There is one thing all employees have in common – a ‘life’ outside of work.
No matter how you define ‘family’, we all have a variety of needs and commitments we must juggle outside of work – effectively, we all belong to a family who have expectations of us.
Never before has work and family life been so intertwined and the implications are reverberating across every workplace as employees trickle back into the ‘office’.
Over the past 12 months, the impact of Covid-19 restrictions highlighted the struggle many employees faced when creating pop-up workspaces in their homes, crowded around domestic and caring duties.
“In 2020, we saw the devastating impact families experienced when the demands of work and care collided in lockdown, particularly for women. The impact is forcing workplaces to rethink how employees combine their work and home responsibilities.”
Emma Walsh, CEO Parents At Work
Now leading Australia female economic experts are urging federal government to advance policies such as paid parental leave and affordable childcare to ensure women don’t lose out as the nation rebounds from the pandemic.
Employee family commitments, and the caring responsibilities that ensue must be acknowledged, planned for and responded to by both government and the business community by implementing policies and practices that allow all employees to reconcile work and family demands.
“The fact is, family is no longer something government nor employers can afford to ignore, and if embraced, there is a compelling return of investment that benefits government, business, individuals and the wider economy” Emma Walsh
“Investing in family-friendly policies is good for the family, business and the economy.” UNICEF
A 2019 study by UNICEF found that organisations who take better care of their employees by creating supportive conditions at work yield greater benefits for their people as well as their business across a number of indicators including ‘workers’ productivity, earnings, gender equality, business growth, brand equity, talent recruitment and retention, and improved employee health, engagement and morale.’ (1)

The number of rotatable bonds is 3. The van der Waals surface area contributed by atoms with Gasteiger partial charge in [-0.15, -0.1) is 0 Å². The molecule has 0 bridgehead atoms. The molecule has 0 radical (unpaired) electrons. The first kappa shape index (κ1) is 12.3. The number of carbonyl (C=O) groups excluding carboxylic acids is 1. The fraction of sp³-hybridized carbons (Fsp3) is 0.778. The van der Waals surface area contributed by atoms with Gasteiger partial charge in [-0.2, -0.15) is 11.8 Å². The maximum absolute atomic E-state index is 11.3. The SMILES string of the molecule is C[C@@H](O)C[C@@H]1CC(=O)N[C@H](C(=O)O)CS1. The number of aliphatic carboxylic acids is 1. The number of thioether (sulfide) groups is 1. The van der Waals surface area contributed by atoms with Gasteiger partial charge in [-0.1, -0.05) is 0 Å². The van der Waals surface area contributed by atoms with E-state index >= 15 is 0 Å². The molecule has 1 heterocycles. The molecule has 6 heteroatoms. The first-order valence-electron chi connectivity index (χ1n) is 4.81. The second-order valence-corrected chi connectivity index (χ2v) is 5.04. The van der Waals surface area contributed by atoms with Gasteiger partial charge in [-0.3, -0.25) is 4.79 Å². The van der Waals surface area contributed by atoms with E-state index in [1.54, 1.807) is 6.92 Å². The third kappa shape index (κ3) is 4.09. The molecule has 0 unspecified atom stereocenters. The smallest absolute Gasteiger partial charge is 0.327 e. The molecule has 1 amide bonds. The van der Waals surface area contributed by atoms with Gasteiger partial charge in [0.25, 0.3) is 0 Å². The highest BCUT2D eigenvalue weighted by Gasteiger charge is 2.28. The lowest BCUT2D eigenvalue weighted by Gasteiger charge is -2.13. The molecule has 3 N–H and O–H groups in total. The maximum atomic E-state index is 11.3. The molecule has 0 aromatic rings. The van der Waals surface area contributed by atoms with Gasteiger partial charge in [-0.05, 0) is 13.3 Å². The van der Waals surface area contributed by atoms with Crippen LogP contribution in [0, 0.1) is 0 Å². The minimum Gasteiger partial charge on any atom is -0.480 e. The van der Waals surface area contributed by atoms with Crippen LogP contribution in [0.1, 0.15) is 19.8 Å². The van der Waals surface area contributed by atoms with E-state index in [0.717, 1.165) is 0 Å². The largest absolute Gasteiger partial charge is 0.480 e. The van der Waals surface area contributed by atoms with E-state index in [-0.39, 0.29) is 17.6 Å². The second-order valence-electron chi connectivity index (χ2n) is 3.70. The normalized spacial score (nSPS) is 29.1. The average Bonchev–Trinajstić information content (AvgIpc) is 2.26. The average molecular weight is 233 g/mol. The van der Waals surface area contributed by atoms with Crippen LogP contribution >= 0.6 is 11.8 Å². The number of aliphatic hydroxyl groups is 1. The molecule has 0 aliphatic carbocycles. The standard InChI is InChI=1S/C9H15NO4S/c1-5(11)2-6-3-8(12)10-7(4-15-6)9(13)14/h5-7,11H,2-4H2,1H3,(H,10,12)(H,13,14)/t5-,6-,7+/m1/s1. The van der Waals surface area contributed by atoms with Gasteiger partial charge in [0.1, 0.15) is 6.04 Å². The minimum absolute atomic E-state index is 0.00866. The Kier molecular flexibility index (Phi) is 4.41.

Increasingly, and more so since Covid 19, people want to work in a supportive environment, one that enables them to have a family without it impacting negatively on their career prospects.
For many, caring for their family is paramount, and employees will make career sacrifices to achieve balance. More often than not, these ‘career sacrifices’ are made by women who continue to carry the caring load as evidenced by the high proportion of women who work part time.
When compared to other OECD nations, Australia continues to have one of the highest percentage of part time female workforce participation. ABS Gender Indicator Data, released in December 2020, reported that employed women between ages 20-74 are (43.0%) are more likely than men (16.0%) to be working part-time.
Furthermore, parents whose youngest child was under six, three in five employed mothers (59.1%) worked part-time compared to less than one in ten employed fathers (7.9%). This trend continues as children grow. Data shows that women are more likely to continue working part time, more so than men, when children start school and move into the teenage years. Parents whose youngest child was aged 6-14 years, close to half of all employed mothers (47.7%) worked part-time, compared to less than one in ten employed fathers (8.7%).(3)
It’s clear that without a family friendly workplace strategy, an organisation lessens its chances of reducing gender inequality and retaining and attracting great talent.
There can be no doubt that the workplace of the future will be more family friendly. Taking action is the key.
The long-term benefits of a family friendly workplace strategy contribute to:
- Bridging the gender pay gap
- Creating greater opportunities for women and men to share the caring load
- Enabling more women to progress into leadership
- Reducing absenteeism and instances of carer discrimination
- Enhancing workplace productivity, inclusion and diversity
- Reducing gender bias
- Enhancing engagement
- Facilitating greater health and wellbeing outcomes for employees and their families
If your organisation would like support to review its policies or to create an Action Plan for making steps towards being more family friendly please contact one of our consultants via firstname.lastname@example.org. Review companies who are leading the charge on our case study page.
(1) UNICEF 2019; Family-Friendly Policies: Redesigning the Workplace of the Future - a policy brief - https://www.unicef.org/sites/default/files/2019-07/UNICEF-policy-brief-family-friendly-policies-2019.pdf
(2) UNICEF Redesigning the workplace to be family-friendly: What governments and businesses can do. Investing in family-friendly policies is good for the family, business and the economy - https://www.unicef.org/early-childhood-development/family-friendly-policies
(3) ABS, Gender Indicators, Australia. Released December 15, 2020